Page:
Salt sensitivity in humans is associated with abnormal acid-base regulation.
Metabolic acidosis has recently been observed in rat models of salt-sensitive genetic hypertension. To test the hypothesis that salt sensitivity in humans may be associated with abnormal acid-base homeostasis, we performed arterial blood gas analyses in young (20-31 years old) normotensive subjects (n = 40) who were placed on a low salt diet (20 mmol NaCl/day) for 2 weeks with either 200 mmol sodium chloride or placebo added to the low salt diet for 1 week each in a randomized, single-blind crossover order. Furthermore, a subset of the subjects (seven salt-sensitive and eight salt-resistant) received 200 mmol sodium/day as the citrate salt as a supplement to the low salt diet for a third week. During each regimen, blood pressure as well as arterial pH and bicarbonate levels were measured. Salt sensitivity was defined as a significant drop in mean arterial pressure greater than 3 mm Hg (mean of 30 readings taken during each diet, p less than 0.05) while the subject was on the low salt diet. According to this definition, 16 subjects were salt-sensitive and 24 salt-resistant. During the high sodium chloride regimen, arterial pH and bicarbonate levels were significantly lower in the salt-sensitive than in the salt-resistant group (p less than 0.0001). The increase in blood pressure caused by sodium chloride correlated inversely to the arterial pH (r = -0.57, p = 0.0002) and bicarbonate levels (r = -0.52, p = 0.0007) during the high salt diet. Sodium chloride increased mean arterial blood pressure in the salt-sensitive subjects; sodium citrate did not. Sodium citrate led to an increase in pH and bicarbonate levels in both groups. Our finding that a sodium chloride-induced rise in blood pressure is associated with lower arterial plasma pH and bicarbonate levels points to an abnormality in renal acid-base regulation in salt-sensitive subjects.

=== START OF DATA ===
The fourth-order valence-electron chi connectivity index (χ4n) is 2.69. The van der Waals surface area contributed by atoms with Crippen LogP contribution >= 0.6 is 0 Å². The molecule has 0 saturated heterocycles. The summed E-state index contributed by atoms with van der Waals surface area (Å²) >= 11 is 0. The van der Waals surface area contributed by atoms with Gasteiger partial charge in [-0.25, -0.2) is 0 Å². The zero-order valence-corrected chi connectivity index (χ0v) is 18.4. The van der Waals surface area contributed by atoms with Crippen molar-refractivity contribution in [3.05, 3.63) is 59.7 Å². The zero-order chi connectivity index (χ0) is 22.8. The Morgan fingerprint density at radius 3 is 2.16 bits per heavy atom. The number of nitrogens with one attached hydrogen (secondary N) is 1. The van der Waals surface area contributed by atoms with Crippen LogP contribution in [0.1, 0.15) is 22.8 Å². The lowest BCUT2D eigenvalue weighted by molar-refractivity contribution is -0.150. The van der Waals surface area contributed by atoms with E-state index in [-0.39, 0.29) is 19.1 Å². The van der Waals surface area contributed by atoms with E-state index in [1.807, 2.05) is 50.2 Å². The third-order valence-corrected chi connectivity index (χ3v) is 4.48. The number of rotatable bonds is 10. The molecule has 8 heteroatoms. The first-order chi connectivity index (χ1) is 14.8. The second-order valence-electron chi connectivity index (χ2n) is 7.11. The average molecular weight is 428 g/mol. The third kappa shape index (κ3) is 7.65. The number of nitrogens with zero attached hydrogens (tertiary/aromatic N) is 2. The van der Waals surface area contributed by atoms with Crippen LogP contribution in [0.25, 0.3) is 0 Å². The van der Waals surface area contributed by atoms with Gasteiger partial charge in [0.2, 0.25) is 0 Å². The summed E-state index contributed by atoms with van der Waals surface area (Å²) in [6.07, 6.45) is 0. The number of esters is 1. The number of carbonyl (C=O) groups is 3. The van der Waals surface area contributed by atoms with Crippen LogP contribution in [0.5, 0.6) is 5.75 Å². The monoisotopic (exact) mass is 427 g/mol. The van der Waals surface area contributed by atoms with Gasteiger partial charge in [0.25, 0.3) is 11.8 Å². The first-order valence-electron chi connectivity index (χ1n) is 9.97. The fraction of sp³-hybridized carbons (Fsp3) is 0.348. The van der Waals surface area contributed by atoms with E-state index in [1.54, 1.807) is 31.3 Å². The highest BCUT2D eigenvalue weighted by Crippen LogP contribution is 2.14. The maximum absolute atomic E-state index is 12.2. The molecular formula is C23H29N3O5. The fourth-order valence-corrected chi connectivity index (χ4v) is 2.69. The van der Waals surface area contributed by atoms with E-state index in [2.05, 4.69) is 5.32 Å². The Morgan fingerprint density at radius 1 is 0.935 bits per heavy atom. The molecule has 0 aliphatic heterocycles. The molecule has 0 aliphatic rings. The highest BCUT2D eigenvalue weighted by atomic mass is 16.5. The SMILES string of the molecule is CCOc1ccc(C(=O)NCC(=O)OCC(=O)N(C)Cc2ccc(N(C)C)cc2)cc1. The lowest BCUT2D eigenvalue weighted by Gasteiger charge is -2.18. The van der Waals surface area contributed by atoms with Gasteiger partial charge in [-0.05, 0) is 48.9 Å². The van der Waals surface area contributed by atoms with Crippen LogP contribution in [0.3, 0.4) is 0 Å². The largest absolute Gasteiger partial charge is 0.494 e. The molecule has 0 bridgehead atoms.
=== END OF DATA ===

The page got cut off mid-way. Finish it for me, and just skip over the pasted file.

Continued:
- Copyright © 1990 by American Heart Association